GOODWIN, Richard, 1953
Prosthetic resort II, 2001
bike, plywood, steel plate, sail cloth
120.0 cm x 100.0 cm x 200.0 cm
Courtesy of Boutwell Draper Gallery, Sydney; Christine Abrahams Gallery, Melbourne
Prosthetic resort II continues my interest in the zone where the body ends and architecture begins. This work extends the notion of 'Exoskeleton', or the idea that the human condition is insect-like.
The final sculpture uses a bicycle and sailcloth to help form a prosthetic for the body. These elements are combined with a series of fabricated shells in steel, which owe their morphology to the panels on a helicopter. The helicopter parts are sourced at the scale of the model and are another way of using readymades prior to fabrication. Helicopters are body-buildings rich with insect-like metaphor.
The translation of these parts into steel on a different scale provides elements of ambiguous meaning. Their original meaning is subverted via the process of making art.
I trained as an architect before becoming a sculptor and often find myself between worlds. This condition is echoed when one enters public space to produce art. Outside the gallery, the artist is marginalised, forced to occupy the spaces between buildings and on the sidewalk. However, from this marginal position one can question the definition of architecture by creating habitation within public space and by shifting the site of public art to the very skin of architecture. This is the art of prosthesis. Public art can use architecture as its armature in the same way that this sculpture uses the bicycle.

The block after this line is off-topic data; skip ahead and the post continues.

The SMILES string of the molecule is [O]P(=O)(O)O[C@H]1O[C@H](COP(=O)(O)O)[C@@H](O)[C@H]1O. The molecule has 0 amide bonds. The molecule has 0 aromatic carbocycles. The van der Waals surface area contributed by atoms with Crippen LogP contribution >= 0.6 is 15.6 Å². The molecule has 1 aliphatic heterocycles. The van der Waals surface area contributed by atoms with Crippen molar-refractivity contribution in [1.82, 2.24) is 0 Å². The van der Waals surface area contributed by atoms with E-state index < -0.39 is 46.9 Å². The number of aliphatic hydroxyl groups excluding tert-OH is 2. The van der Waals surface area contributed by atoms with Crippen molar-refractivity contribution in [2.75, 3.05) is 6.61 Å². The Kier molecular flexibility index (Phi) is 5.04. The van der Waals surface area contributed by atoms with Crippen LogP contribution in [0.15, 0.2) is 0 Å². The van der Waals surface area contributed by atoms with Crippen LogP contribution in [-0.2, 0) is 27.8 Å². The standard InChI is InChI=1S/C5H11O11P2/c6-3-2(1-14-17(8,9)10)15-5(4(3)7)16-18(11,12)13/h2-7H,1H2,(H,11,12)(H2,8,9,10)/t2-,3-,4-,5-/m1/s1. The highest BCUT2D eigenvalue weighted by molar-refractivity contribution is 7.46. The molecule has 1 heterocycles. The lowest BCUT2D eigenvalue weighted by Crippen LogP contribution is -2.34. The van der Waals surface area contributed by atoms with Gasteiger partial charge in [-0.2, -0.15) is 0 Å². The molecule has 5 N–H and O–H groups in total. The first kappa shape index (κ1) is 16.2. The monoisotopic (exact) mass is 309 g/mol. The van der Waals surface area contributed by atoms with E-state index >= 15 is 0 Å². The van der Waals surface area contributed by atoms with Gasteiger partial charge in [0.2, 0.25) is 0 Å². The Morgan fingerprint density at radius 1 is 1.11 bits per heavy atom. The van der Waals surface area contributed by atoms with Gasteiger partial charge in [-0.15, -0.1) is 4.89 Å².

Prosthetic resort II suggests the possibility of habitation within the public realm without really providing this possibility. It appears to have come from some action in the street. The cloth fulfils the function of flesh as a metaphor giving the sculpture the sense that it inhabits itself. I have been using clothing, with its memory of the body, in my sculpture and installations for twenty-five years. At each scale the type of cloth changes to suit the purpose. Within a gallery it is clothing, while at the architectural scale it becomes stretched plastic or sailcloth.
In Prosthetic resort II, the cloth suggests a possible bed as well as the occupying body. The play of spaces and penetrations in the sculpture speak an architectural language divorced from place. Improvisation with the elements of the bike and the steel shells suggest survival, but in what set of conditions? The viewer is left to speculate about what conditions created such an attempt at habitation and for what unknown loss this apparatus provides prosthesis. Is it a 'resort' to which one has retreated or is it the 'last resort' of architecture within the city?
Richard Goodwin, September 2001
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